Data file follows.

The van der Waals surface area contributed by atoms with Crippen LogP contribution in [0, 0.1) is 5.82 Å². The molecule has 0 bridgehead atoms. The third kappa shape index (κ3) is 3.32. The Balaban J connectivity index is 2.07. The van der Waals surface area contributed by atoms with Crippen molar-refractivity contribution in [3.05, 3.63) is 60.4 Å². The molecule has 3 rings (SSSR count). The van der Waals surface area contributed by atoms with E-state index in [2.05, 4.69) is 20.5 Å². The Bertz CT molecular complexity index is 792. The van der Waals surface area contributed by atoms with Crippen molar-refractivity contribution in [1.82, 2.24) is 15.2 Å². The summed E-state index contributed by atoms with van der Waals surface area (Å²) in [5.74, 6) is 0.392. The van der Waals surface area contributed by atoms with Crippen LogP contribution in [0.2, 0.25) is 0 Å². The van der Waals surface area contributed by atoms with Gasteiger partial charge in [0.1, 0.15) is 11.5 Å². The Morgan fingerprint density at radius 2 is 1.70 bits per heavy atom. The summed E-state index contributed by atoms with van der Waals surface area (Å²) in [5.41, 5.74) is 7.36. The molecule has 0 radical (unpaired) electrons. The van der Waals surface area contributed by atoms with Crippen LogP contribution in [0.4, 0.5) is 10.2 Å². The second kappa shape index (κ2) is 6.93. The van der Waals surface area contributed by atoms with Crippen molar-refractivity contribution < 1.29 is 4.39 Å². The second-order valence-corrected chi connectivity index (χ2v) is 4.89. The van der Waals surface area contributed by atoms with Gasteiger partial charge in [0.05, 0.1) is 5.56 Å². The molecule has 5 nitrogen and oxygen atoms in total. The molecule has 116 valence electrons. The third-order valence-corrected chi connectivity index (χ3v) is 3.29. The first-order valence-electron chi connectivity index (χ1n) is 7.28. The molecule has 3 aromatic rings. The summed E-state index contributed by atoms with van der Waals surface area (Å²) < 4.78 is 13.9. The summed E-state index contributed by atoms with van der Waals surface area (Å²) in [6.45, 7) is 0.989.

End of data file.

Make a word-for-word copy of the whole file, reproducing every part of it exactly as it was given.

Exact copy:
The van der Waals surface area contributed by atoms with Crippen LogP contribution in [0, 0.1) is 5.82 Å². The molecule has 0 bridgehead atoms. The third kappa shape index (κ3) is 3.32. The Balaban J connectivity index is 2.07. The van der Waals surface area contributed by atoms with Crippen molar-refractivity contribution in [3.05, 3.63) is 60.4 Å². The molecule has 3 rings (SSSR count). The van der Waals surface area contributed by atoms with E-state index in [2.05, 4.69) is 20.5 Å². The Bertz CT molecular complexity index is 792. The van der Waals surface area contributed by atoms with Crippen molar-refractivity contribution in [1.82, 2.24) is 15.2 Å². The summed E-state index contributed by atoms with van der Waals surface area (Å²) in [5.74, 6) is 0.392. The van der Waals surface area contributed by atoms with Crippen LogP contribution in [0.2, 0.25) is 0 Å². The van der Waals surface area contributed by atoms with Gasteiger partial charge in [0.1, 0.15) is 11.5 Å². The Morgan fingerprint density at radius 2 is 1.70 bits per heavy atom. The summed E-state index contributed by atoms with van der Waals surface area (Å²) in [5.41, 5.74) is 7.36. The molecule has 0 radical (unpaired) electrons. The van der Waals surface area contributed by atoms with Crippen LogP contribution in [0.4, 0.5) is 10.2 Å². The second kappa shape index (κ2) is 6.93. The van der Waals surface area contributed by atoms with Crippen molar-refractivity contribution < 1.29 is 4.39 Å². The second-order valence-corrected chi connectivity index (χ2v) is 4.89. The van der Waals surface area contributed by atoms with Gasteiger partial charge in [0.05, 0.1) is 5.56 Å². The molecule has 5 nitrogen and oxygen atoms in total. The molecule has 116 valence electrons. The third-order valence-corrected chi connectivity index (χ3v) is 3.29. The first-order valence-electron chi connectivity index (χ1n) is 7.28. The molecule has 3 aromatic rings. The summed E-state index contributed by atoms with van der Waals surface area (Å²) < 4.78 is 13.9. The summed E-state index contributed by atoms with van der Waals surface area (Å²) in [6.45, 7) is 0.989.